On Being Grounded

I don’t often do this but I’m going to write about something unrelated to motorhome travel. Writing this blog has been a huge part of our travels in the motorhome over the last few years and now that we can’t travel because of Covid it has become a source of comfort for us as we look back at our own travels and enjoy remembering all the new experiences we shared with all the laughter and challenges too.

In our last post we talked about our trip to Arisaig where we shared a lovely, energetic happy holiday in the sunshine. Immediately on our return Shirley and I were suddenly grounded for a reason unrelated to the Covid crisis. After a lot of thought I decided to break my own self imposed rule of not writing about personal stuff and describe what has happened.

Feeling fit in Arisaig

We got back from Arisaig in one piece and unpacked the van. I was aware that I didn’t feel well, almost as though I had eaten too much and felt a dull ache in my side. Two days later I was being seen at the GP surgery and told that I had a problem with my gut. Three days after that I was back again and being given antibiotics first for a gut infection and later for a kidney infection. After a miserable weekend of worsening pain I was rushed to hospital in agony and given morphine followed by two CT scans. Less than an hour later a young junior doctor told us the news – they had found a tumour in my kidney.

Words cannot describe that moment when she blurted it out, blushing furiously, before escaping from the room as fast as she could. Our world literally stood still. We had no idea what this could possibly mean, and worse still, they told us that I would be taken to the ward but Shirley couldn’t come with me and had to go home alone.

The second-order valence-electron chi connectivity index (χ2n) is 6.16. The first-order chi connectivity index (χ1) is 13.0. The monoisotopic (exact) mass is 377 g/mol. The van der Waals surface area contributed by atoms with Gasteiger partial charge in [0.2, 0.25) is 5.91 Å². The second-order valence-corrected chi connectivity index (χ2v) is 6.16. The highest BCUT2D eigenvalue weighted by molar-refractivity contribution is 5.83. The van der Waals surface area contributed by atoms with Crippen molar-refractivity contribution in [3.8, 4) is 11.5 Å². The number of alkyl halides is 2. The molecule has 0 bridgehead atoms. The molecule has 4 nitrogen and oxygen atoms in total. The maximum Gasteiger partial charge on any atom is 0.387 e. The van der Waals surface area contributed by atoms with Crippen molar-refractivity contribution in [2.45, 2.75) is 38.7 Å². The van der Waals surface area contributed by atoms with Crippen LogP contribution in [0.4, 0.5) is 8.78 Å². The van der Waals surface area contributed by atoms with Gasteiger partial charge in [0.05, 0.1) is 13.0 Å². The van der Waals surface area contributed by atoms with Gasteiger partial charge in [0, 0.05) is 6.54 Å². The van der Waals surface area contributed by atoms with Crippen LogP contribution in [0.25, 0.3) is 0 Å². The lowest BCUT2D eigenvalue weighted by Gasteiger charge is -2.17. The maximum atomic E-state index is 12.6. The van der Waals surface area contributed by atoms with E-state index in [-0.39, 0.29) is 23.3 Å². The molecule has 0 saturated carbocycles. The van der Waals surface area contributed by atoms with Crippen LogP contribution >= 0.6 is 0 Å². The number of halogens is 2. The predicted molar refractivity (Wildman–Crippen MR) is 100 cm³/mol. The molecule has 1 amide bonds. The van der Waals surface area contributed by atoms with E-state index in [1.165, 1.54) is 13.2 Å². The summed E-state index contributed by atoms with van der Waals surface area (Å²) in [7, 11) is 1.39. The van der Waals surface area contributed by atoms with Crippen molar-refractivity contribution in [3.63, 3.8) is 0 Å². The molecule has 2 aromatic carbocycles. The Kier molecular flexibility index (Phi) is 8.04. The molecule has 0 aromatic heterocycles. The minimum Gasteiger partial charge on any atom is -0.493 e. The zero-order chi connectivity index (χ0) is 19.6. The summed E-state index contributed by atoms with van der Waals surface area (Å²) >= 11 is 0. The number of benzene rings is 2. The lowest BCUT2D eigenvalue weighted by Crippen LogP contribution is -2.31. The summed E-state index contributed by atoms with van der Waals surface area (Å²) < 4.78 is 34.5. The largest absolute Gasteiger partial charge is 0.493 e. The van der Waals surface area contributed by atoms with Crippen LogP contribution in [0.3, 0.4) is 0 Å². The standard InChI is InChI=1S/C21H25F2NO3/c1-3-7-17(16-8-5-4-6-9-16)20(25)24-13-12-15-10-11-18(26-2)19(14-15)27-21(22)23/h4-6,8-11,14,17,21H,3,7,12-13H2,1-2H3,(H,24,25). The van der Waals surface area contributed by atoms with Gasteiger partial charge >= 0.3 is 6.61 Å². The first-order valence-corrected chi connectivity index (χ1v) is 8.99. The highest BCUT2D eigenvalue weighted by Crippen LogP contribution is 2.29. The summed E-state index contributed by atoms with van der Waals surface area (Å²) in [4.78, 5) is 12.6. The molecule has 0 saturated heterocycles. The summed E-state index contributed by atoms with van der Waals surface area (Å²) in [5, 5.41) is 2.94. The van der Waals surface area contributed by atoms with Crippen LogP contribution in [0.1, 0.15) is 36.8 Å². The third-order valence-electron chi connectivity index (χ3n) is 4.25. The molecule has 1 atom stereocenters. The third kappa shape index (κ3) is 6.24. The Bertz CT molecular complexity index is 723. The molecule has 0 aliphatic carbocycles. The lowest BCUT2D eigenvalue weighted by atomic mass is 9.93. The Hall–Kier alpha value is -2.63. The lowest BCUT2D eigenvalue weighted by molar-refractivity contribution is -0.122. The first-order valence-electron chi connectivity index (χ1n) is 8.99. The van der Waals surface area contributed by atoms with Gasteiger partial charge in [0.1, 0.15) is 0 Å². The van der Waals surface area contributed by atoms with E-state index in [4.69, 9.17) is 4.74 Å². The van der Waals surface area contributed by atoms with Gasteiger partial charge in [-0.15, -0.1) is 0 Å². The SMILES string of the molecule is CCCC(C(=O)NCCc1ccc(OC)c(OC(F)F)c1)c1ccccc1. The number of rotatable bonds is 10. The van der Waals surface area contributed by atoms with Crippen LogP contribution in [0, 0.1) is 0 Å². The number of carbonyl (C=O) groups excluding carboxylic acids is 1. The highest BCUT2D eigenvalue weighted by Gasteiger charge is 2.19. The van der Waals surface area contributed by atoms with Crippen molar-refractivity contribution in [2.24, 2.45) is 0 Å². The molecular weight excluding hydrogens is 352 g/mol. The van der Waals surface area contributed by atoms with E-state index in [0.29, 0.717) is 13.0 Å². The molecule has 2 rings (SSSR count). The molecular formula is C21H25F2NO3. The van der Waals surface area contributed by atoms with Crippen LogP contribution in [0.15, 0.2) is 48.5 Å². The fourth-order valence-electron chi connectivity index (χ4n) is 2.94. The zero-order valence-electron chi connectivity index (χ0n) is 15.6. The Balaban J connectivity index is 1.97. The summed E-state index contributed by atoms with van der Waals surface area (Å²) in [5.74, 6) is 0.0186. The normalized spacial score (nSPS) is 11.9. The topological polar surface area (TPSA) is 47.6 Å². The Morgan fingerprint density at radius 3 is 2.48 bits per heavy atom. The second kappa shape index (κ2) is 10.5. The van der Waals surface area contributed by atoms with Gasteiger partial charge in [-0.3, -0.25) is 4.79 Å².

Later that day a more senior doctor came to see me to deliver the news – not knowing that the young doctor in A&E had already delivered it. Fortunately this time I could ask questions and was told that the treatment was a radical nephrectomy – the offending kidney would be taken out. He was kind and reassuring, telling me that I would be absolutely fine and that after the operation I would be soon back to normal. We can live easily with only one kidney. Less cheering was the news that the operation wouldn’t be for a few weeks and that I would have to go to one of the big Edinburgh hospitals as it’s a major operation performed robotically (yes I’ve been operated on by a robot!). My stay in the local hospital was to control the pain so that I could survive the wait. The Borders General Hospital is a short distance from our home and Shirley was able to book one visit a day for half an hour, due to the Covid restrictions. The shock and the sudden enforced separation was much harder on her than on me, mostly because I was by then floating on a cloud of opiate drugs. Chris, youngest son dropped everything at that point and came down to stay with her to form a support bubble. He continued to work from our dining table and, in between calls and online meetings, gave her hugs, mugs of tea and good food. “Support bubble”, a term entirely new to us until 2020, is a wonderful thing when your legs are knocked from under you.

Boo waited for me beside my sewing table

A few days later I was at home, battling pain, side effects from the medication and strange waves of sweating where water poured from my head and down into my ears and neck. It was weeks before I discovered that this is a symptom of cancer. Who knew?

Poppy cuddled in when I got home and kept me warm